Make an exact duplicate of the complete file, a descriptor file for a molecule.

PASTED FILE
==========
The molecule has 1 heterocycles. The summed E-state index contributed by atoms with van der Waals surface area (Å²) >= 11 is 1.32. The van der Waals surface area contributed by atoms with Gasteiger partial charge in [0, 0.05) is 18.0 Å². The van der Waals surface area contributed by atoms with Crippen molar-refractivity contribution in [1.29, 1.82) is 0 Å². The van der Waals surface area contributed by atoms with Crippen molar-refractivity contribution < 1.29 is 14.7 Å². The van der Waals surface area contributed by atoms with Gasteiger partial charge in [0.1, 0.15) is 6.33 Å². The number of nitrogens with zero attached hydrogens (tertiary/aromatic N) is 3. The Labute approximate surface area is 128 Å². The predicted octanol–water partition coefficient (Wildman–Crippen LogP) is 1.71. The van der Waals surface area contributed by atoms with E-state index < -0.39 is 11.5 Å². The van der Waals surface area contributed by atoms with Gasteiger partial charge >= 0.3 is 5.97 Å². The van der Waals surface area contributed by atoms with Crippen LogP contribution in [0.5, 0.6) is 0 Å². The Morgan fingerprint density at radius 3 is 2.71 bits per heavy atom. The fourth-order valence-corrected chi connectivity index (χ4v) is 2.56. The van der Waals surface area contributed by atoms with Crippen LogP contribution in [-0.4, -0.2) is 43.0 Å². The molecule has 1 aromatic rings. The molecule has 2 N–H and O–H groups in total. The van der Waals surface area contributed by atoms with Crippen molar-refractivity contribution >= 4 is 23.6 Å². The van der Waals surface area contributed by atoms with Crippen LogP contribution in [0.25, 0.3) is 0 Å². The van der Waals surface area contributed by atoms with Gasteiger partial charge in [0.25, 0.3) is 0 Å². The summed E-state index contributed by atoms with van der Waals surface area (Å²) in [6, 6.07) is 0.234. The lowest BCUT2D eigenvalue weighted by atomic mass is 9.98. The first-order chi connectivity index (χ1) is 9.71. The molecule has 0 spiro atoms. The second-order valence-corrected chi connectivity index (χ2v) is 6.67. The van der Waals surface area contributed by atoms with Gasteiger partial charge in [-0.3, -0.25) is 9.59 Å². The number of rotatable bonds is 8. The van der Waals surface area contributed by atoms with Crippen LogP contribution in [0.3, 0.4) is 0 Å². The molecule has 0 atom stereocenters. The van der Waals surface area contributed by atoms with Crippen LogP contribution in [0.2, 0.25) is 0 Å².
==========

The molecule has 1 heterocycles. The summed E-state index contributed by atoms with van der Waals surface area (Å²) >= 11 is 1.32. The van der Waals surface area contributed by atoms with Gasteiger partial charge in [0, 0.05) is 18.0 Å². The van der Waals surface area contributed by atoms with Crippen molar-refractivity contribution in [1.29, 1.82) is 0 Å². The van der Waals surface area contributed by atoms with Crippen molar-refractivity contribution < 1.29 is 14.7 Å². The van der Waals surface area contributed by atoms with Gasteiger partial charge in [0.1, 0.15) is 6.33 Å². The number of nitrogens with zero attached hydrogens (tertiary/aromatic N) is 3. The Labute approximate surface area is 128 Å². The predicted octanol–water partition coefficient (Wildman–Crippen LogP) is 1.71. The van der Waals surface area contributed by atoms with E-state index < -0.39 is 11.5 Å². The van der Waals surface area contributed by atoms with Gasteiger partial charge >= 0.3 is 5.97 Å². The van der Waals surface area contributed by atoms with Crippen LogP contribution in [0.5, 0.6) is 0 Å². The Morgan fingerprint density at radius 3 is 2.71 bits per heavy atom. The fourth-order valence-corrected chi connectivity index (χ4v) is 2.56. The van der Waals surface area contributed by atoms with Crippen LogP contribution in [-0.4, -0.2) is 43.0 Å². The molecule has 1 aromatic rings. The molecule has 2 N–H and O–H groups in total. The van der Waals surface area contributed by atoms with Crippen molar-refractivity contribution >= 4 is 23.6 Å². The van der Waals surface area contributed by atoms with Crippen LogP contribution in [0.25, 0.3) is 0 Å². The van der Waals surface area contributed by atoms with Gasteiger partial charge in [0.25, 0.3) is 0 Å². The summed E-state index contributed by atoms with van der Waals surface area (Å²) in [6, 6.07) is 0.234. The lowest BCUT2D eigenvalue weighted by atomic mass is 9.98. The first-order chi connectivity index (χ1) is 9.71. The molecule has 0 spiro atoms. The second-order valence-corrected chi connectivity index (χ2v) is 6.67. The van der Waals surface area contributed by atoms with Gasteiger partial charge in [-0.3, -0.25) is 9.59 Å². The number of rotatable bonds is 8. The van der Waals surface area contributed by atoms with Crippen LogP contribution in [0.3, 0.4) is 0 Å². The molecule has 0 atom stereocenters. The van der Waals surface area contributed by atoms with Crippen LogP contribution in [0.2, 0.25) is 0 Å².